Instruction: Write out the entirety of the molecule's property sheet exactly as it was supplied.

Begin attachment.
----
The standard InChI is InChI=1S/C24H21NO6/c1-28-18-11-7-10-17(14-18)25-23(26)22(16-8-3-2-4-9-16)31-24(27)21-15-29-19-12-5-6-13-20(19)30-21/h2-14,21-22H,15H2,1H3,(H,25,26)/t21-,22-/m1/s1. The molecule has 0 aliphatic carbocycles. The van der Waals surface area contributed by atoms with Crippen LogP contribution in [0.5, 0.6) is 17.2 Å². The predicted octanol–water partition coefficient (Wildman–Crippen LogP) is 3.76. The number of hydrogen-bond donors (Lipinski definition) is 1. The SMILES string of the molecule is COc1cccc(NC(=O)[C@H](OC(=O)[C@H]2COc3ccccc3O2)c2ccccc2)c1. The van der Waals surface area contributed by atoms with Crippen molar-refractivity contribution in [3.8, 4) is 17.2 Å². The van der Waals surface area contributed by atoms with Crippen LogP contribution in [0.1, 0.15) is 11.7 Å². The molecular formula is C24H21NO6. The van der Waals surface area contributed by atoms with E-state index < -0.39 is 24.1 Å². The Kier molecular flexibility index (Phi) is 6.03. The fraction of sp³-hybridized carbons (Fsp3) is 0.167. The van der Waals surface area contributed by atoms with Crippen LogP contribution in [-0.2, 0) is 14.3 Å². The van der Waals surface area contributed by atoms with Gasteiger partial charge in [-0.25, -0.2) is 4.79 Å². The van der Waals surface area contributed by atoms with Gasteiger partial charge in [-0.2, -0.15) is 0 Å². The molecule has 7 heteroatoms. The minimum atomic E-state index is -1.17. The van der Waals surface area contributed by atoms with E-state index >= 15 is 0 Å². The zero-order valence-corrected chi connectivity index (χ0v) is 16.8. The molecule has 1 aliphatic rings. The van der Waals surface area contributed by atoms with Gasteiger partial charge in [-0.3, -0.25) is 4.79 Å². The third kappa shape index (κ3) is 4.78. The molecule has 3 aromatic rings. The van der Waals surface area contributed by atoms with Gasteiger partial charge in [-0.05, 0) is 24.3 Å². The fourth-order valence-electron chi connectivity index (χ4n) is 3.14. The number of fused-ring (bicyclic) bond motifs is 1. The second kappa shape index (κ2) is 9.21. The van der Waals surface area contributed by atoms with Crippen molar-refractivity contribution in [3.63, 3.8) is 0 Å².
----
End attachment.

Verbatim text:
The standard InChI is InChI=1S/C24H21NO6/c1-28-18-11-7-10-17(14-18)25-23(26)22(16-8-3-2-4-9-16)31-24(27)21-15-29-19-12-5-6-13-20(19)30-21/h2-14,21-22H,15H2,1H3,(H,25,26)/t21-,22-/m1/s1. The molecule has 0 aliphatic carbocycles. The van der Waals surface area contributed by atoms with Crippen LogP contribution in [0.5, 0.6) is 17.2 Å². The predicted octanol–water partition coefficient (Wildman–Crippen LogP) is 3.76. The number of hydrogen-bond donors (Lipinski definition) is 1. The SMILES string of the molecule is COc1cccc(NC(=O)[C@H](OC(=O)[C@H]2COc3ccccc3O2)c2ccccc2)c1. The van der Waals surface area contributed by atoms with Crippen molar-refractivity contribution in [3.8, 4) is 17.2 Å². The van der Waals surface area contributed by atoms with Crippen LogP contribution in [0.1, 0.15) is 11.7 Å². The molecular formula is C24H21NO6. The van der Waals surface area contributed by atoms with E-state index < -0.39 is 24.1 Å². The Kier molecular flexibility index (Phi) is 6.03. The fraction of sp³-hybridized carbons (Fsp3) is 0.167. The van der Waals surface area contributed by atoms with Crippen LogP contribution in [-0.2, 0) is 14.3 Å². The van der Waals surface area contributed by atoms with Gasteiger partial charge in [-0.25, -0.2) is 4.79 Å². The van der Waals surface area contributed by atoms with Gasteiger partial charge in [-0.2, -0.15) is 0 Å². The molecule has 7 heteroatoms. The minimum atomic E-state index is -1.17. The van der Waals surface area contributed by atoms with E-state index >= 15 is 0 Å². The zero-order valence-corrected chi connectivity index (χ0v) is 16.8. The molecule has 1 aliphatic rings. The van der Waals surface area contributed by atoms with Gasteiger partial charge in [-0.3, -0.25) is 4.79 Å². The third kappa shape index (κ3) is 4.78. The molecule has 3 aromatic rings. The van der Waals surface area contributed by atoms with Gasteiger partial charge in [-0.05, 0) is 24.3 Å². The fourth-order valence-electron chi connectivity index (χ4n) is 3.14. The number of fused-ring (bicyclic) bond motifs is 1. The second kappa shape index (κ2) is 9.21. The van der Waals surface area contributed by atoms with Crippen molar-refractivity contribution in [3.63, 3.8) is 0 Å².